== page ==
1. +1
        10 July 2024 14: 08
        I agree on the SD, Gestapo. The latter are also fifty fifty, how and where I got caught. The Abwehr is generally from a slightly different department. I'm talking specifically about the SS field troops, who were taken by the ass in battles. And especially after the Ardennes. Yes, there are photos of crying boys from the SS GU who were captured in France. But their further fate is unknown.
        1. +1
          10 July 2024 14: 18
          By the way, I have never seen a photo of captured tankers from the SS TTB, and there were two of them during the battles in France. As a result, both two battalions were battered, their equipment was knocked out, some were abandoned, even Wittmann was killed. AND...?
      2. -1
        11 July 2024 21: 02
        they took them en masse into their service
        In case they managed to avoid falling into the hands of ordinary soldiers. After sitting out in basements or attics, they could easily have gotten away with cuffs...
    2. +4
      10 July 2024 11: 43
      Quote from: lukash66
      Usually the amers did not stand on ceremony with the SS, especially with the officers.

      Yeah ...

      The President of the United States thanks and shakes hands with the SS Sturmbannführer. laughing
      1. +1
        10 July 2024 14: 51
        So he’s a regiment and definitely not from the Waffen SS.
        1. +3
          10 July 2024 18: 53
          This is Wernher von Braun, SS Sturmbannführer and war criminal.

          To the director
          NASA space flights
          Professor von Braun,
          12 April 1961 years

          Dear Werner!
          Everyone upstairs is in panic. They call them Nazis and scare us with Russians. Guess why. By the end of April, provide a detailed plan for a manned flight to the Moon. With numbers. Real plan, Werner! I trust you.
          PS Lord Jesus! Where am I?! Hitler and I trust you, and one of us has already put a bullet in his mouth!

          At least someone protect you
          NASA director
          D. Webb

  3. +22
    10 July 2024 07: 03
    One of the strangest battles of World War II
    It's a joke, isn't it? Who knew about Itter Castle? What battle? A shootout of 20 American infantrymen and 9 Wehrmacht deserters, together with the French figures who were there in sanatorium conditions, against the SS men, the number of whom is not exactly known, who, apparently, on May 5th, also intended to surrender to the same Americans... so the battle. At the same time, the Americans did not lose not a single person, but Major Gangl was slammed by no one knows who.
    Austrian Resistance
    When did it become resistance? In 1945? Well then all of a sudden They began to resist in May, it became clear to all Germans that the Reich was in trouble, they urgently needed to change their shoes. And back in 41 there was no talk about the Austrian resistance, Austria was integral part of the Reich. Anschluss - annexation voluntary by the way. Generally a muddy topic. Maybe about the “decisive contribution” to the end of WWII by the “Austrian resistance” and French collaborators? Yes, the decisive contribution of the USSR to the defeat of Germany is erased, and unknown episodes are pulled out from somewhere. Your face when you ask an American to take you prisoner before the Russians come.
    1. +8
      10 July 2024 11: 51
      Quote: Unknown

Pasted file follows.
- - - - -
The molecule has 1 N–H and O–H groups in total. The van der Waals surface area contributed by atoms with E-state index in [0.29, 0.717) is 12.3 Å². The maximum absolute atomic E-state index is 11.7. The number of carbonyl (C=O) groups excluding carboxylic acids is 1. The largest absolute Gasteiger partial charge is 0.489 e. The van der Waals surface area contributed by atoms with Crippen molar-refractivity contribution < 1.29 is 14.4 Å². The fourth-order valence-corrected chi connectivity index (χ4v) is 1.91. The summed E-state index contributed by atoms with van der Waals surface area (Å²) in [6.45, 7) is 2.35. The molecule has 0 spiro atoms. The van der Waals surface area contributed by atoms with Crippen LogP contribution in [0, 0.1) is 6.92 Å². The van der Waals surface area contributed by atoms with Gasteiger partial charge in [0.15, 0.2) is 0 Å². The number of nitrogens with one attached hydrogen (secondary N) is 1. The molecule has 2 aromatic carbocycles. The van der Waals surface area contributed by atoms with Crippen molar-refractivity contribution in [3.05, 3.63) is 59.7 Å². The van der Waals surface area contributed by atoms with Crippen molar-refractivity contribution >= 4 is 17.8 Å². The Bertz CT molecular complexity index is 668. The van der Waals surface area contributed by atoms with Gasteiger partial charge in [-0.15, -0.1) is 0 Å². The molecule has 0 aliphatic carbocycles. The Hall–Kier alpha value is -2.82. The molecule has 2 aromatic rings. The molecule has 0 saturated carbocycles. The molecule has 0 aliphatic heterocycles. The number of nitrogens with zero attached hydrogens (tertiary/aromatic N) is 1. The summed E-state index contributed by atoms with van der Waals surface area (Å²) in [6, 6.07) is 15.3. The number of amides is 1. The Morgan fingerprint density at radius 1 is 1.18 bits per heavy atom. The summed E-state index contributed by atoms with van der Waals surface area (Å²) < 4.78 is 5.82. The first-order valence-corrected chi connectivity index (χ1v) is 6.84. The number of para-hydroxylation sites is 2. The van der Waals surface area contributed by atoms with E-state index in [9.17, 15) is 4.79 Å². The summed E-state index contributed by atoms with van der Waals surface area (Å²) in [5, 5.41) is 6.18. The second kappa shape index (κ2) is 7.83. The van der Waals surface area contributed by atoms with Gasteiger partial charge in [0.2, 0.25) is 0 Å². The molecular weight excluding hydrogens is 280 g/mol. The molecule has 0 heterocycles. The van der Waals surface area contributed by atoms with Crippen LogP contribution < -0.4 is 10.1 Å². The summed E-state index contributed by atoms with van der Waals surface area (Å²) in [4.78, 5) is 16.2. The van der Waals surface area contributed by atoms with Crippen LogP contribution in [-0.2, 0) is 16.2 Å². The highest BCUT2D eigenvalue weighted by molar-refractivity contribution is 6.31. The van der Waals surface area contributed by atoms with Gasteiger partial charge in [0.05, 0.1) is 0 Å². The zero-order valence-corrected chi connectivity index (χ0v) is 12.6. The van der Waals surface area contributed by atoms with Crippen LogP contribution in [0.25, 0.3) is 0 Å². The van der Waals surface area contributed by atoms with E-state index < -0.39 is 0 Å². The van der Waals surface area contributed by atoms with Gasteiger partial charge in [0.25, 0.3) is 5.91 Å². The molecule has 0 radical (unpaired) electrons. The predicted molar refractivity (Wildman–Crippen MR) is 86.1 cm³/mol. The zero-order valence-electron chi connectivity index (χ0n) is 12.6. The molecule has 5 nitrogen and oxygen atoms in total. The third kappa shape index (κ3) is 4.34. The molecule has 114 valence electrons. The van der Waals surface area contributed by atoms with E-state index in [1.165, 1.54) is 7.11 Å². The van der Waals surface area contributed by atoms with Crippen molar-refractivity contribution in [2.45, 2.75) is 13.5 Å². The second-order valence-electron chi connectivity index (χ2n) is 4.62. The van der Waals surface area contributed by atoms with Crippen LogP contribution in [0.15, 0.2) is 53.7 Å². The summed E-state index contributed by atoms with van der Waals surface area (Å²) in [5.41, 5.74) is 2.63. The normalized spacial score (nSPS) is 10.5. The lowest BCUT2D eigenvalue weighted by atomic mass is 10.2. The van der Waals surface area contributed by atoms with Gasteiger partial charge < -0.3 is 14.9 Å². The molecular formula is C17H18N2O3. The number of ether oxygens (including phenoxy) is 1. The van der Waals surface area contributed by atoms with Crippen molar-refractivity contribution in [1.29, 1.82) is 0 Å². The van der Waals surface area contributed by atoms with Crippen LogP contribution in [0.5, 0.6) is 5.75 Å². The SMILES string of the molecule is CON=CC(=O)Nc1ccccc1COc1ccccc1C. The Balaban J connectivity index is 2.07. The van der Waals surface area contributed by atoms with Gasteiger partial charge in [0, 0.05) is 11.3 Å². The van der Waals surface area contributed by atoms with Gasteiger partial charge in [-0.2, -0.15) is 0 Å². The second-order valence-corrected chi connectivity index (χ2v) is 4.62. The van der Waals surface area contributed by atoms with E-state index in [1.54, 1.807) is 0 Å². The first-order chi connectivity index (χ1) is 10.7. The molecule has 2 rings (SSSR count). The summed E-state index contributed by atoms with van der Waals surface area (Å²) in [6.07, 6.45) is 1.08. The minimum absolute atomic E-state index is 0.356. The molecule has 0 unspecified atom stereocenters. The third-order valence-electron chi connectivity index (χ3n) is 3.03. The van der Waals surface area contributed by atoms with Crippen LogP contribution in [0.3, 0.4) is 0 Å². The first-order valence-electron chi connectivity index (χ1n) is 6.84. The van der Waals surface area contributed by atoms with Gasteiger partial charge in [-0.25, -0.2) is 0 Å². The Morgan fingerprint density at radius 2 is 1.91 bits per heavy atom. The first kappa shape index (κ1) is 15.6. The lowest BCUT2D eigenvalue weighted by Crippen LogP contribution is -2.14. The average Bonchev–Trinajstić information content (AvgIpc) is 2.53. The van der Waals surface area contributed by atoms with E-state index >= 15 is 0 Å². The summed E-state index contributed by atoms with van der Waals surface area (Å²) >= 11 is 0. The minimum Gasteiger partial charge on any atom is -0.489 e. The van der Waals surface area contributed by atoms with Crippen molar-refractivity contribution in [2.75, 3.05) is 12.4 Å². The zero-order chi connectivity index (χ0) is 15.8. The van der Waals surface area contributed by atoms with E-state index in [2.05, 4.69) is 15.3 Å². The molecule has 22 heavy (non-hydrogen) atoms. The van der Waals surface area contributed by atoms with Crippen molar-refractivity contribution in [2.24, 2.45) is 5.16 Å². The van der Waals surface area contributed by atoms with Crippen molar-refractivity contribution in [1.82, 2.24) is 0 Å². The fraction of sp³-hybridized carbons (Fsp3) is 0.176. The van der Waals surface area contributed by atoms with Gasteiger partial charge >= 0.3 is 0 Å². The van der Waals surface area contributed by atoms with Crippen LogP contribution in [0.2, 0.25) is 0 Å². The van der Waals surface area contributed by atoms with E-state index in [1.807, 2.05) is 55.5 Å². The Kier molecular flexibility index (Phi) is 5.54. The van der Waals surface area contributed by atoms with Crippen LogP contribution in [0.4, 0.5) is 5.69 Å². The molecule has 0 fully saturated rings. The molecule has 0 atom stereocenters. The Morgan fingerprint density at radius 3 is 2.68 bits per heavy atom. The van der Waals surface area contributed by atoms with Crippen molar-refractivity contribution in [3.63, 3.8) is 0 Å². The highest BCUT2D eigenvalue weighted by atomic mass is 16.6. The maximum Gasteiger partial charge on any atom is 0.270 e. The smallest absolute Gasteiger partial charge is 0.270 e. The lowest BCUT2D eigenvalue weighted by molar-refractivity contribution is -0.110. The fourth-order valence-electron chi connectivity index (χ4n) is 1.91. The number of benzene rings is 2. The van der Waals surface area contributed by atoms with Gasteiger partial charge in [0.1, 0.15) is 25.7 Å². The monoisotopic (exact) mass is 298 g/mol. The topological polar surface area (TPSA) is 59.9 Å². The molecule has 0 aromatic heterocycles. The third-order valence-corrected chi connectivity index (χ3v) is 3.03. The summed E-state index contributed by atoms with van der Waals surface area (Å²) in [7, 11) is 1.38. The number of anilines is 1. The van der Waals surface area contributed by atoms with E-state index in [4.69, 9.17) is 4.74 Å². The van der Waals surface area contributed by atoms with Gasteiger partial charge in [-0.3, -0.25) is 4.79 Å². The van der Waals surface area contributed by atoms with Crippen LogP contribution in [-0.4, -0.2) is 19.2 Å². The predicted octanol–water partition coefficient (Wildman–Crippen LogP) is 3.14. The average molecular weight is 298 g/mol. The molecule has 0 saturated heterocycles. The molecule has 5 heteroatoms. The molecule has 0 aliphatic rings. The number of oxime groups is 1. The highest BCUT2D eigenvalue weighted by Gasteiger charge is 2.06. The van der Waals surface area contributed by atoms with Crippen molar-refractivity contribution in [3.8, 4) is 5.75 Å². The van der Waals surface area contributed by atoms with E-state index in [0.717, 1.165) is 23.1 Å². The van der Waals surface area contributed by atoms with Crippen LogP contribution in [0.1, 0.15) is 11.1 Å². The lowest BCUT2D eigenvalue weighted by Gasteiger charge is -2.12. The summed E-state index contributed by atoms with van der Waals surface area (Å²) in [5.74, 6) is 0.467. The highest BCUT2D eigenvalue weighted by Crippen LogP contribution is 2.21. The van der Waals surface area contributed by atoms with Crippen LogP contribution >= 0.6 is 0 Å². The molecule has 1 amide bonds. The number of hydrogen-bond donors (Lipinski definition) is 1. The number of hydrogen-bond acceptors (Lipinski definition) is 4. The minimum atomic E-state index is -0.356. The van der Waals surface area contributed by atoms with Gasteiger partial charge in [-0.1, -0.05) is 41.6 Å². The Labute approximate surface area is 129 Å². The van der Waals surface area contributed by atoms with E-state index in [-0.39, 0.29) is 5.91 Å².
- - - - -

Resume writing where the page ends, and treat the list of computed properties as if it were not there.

When did it become resistance? In 1945? Well, then everyone suddenly began to resist in May, it became clear to all the Germans that the Reich was sick of it, they urgently needed to change their shoes.

      Just wait, in the near future they will tell us how Austria fought Hitler and Nazism.
      Never ask a man how much he earns, a woman how old she is, or an Austrian where Hitler was born. smile
    2. +2
      10 July 2024 12: 15
      When did it become resistance? In 1945?

      You shouldn’t demonstrate your turbo-patriotic ignorance so clearly. The Austrian resistance began in 1938. Have you heard of Heinrich Mayer?
      1. +9
        10 July 2024 13: 25
        Quote from Frettaskyrandi
        You shouldn’t demonstrate your turbo-patriotic ignorance so clearly. The Austrian resistance began in 1938. Have you heard of Heinrich Mayer?

        Turbo-patriotic ignorance means. Oh well. The Austrian resistance provided armed resistance during the Anschluss? Or maybe when Hitler visited his hometown of Linz, they started throwing rotten eggs at him? Not at all. We were very happy. 100th Infantry Division Austrian took Brest, and in the end perished at Stalingrad, and whoever was captured immediately disowned the Germans at the logging site, saying that we are Austrians, we have nothing to do with it. They probably also consider themselves fighters against Nazism. Mountain rangers are 80% natives of Österreicher, the troops are elite. Mayer, who is this? The priest who was executed by the Nazis? So you need to read Wikipedia less, they won’t write anything like that there, they’ll wash the black cable white and say it was like two fingers.... that’s the same thing. To say who the nationality of Kaltebrunner Skorzeny Seyss-Inquart was, commander of the SS division “Prince Eugene” Fleps that flooded Serbia with blood? So don’t talk about the Austrian resistance.
        1. +5
          10 July 2024 16: 01
          Quote: Unknown
          So don't talk about the Austrian resistance.

          It only remains to add that every FOUR Austrian, regardless of age, fought in WWII for the Nazis - this is one of the highest figures among participants.

          It’s immediately obvious that they “resisted.” Just like the Germans.
        2. +2
          10 July 2024 18: 12
          Turbo-patriotic ignorance means.

          I made a mistake. Ultra-turbopatriotic.
  4. +8
    10 July 2024 07: 28
    Was there a boy (fight)?

    who needs the French, which had been in circulation for a long time, in the conditions of a catastrophe, and who in general, except for the escaped guards, knew about them?

    Most likely, the castle accidentally ended up on the path of the SS men fleeing to the west and came under attack.
    1. +2